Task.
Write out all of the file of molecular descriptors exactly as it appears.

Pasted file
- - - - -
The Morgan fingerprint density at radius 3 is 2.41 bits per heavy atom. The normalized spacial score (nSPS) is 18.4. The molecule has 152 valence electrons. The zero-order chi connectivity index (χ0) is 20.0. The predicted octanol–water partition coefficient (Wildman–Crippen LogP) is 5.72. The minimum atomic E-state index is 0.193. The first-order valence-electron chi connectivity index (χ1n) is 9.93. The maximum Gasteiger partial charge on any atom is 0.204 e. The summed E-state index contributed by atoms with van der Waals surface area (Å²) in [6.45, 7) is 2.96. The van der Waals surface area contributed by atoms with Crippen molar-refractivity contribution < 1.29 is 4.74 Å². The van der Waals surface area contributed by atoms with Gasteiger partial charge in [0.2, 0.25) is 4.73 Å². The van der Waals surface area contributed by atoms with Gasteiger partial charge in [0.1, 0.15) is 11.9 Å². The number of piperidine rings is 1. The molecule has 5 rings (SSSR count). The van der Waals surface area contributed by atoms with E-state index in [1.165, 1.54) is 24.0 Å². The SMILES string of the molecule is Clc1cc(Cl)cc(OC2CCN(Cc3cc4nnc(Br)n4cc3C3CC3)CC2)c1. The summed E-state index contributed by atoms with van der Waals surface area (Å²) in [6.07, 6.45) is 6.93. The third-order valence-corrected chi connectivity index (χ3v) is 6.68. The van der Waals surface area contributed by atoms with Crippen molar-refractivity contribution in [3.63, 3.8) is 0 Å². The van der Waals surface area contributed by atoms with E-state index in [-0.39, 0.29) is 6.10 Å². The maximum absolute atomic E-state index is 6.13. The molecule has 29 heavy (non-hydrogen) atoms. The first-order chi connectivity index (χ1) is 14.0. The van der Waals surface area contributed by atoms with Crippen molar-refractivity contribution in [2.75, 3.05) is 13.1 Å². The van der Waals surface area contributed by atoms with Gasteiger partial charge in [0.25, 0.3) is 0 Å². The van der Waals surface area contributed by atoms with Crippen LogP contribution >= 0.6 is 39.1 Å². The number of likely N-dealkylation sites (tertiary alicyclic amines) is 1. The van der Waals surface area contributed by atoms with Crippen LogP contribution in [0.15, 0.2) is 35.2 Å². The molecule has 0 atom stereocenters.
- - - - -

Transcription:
The Morgan fingerprint density at radius 3 is 2.41 bits per heavy atom. The normalized spacial score (nSPS) is 18.4. The molecule has 152 valence electrons. The zero-order chi connectivity index (χ0) is 20.0. The predicted octanol–water partition coefficient (Wildman–Crippen LogP) is 5.72. The minimum atomic E-state index is 0.193. The first-order valence-electron chi connectivity index (χ1n) is 9.93. The maximum Gasteiger partial charge on any atom is 0.204 e. The summed E-state index contributed by atoms with van der Waals surface area (Å²) in [6.45, 7) is 2.96. The van der Waals surface area contributed by atoms with Crippen molar-refractivity contribution < 1.29 is 4.74 Å². The van der Waals surface area contributed by atoms with Gasteiger partial charge in [0.2, 0.25) is 4.73 Å². The van der Waals surface area contributed by atoms with Gasteiger partial charge in [0.1, 0.15) is 11.9 Å². The number of piperidine rings is 1. The molecule has 5 rings (SSSR count). The van der Waals surface area contributed by atoms with E-state index in [1.165, 1.54) is 24.0 Å². The SMILES string of the molecule is Clc1cc(Cl)cc(OC2CCN(Cc3cc4nnc(Br)n4cc3C3CC3)CC2)c1. The summed E-state index contributed by atoms with van der Waals surface area (Å²) in [6.07, 6.45) is 6.93. The third-order valence-corrected chi connectivity index (χ3v) is 6.68. The van der Waals surface area contributed by atoms with Crippen molar-refractivity contribution in [3.63, 3.8) is 0 Å². The van der Waals surface area contributed by atoms with E-state index in [-0.39, 0.29) is 6.10 Å². The maximum absolute atomic E-state index is 6.13. The molecule has 29 heavy (non-hydrogen) atoms. The first-order chi connectivity index (χ1) is 14.0. The van der Waals surface area contributed by atoms with Crippen molar-refractivity contribution in [2.75, 3.05) is 13.1 Å². The van der Waals surface area contributed by atoms with Gasteiger partial charge in [0.25, 0.3) is 0 Å². The van der Waals surface area contributed by atoms with Crippen LogP contribution >= 0.6 is 39.1 Å². The number of likely N-dealkylation sites (tertiary alicyclic amines) is 1. The van der Waals surface area contributed by atoms with Crippen LogP contribution in [0.15, 0.2) is 35.2 Å². The molecule has 0 atom stereocenters.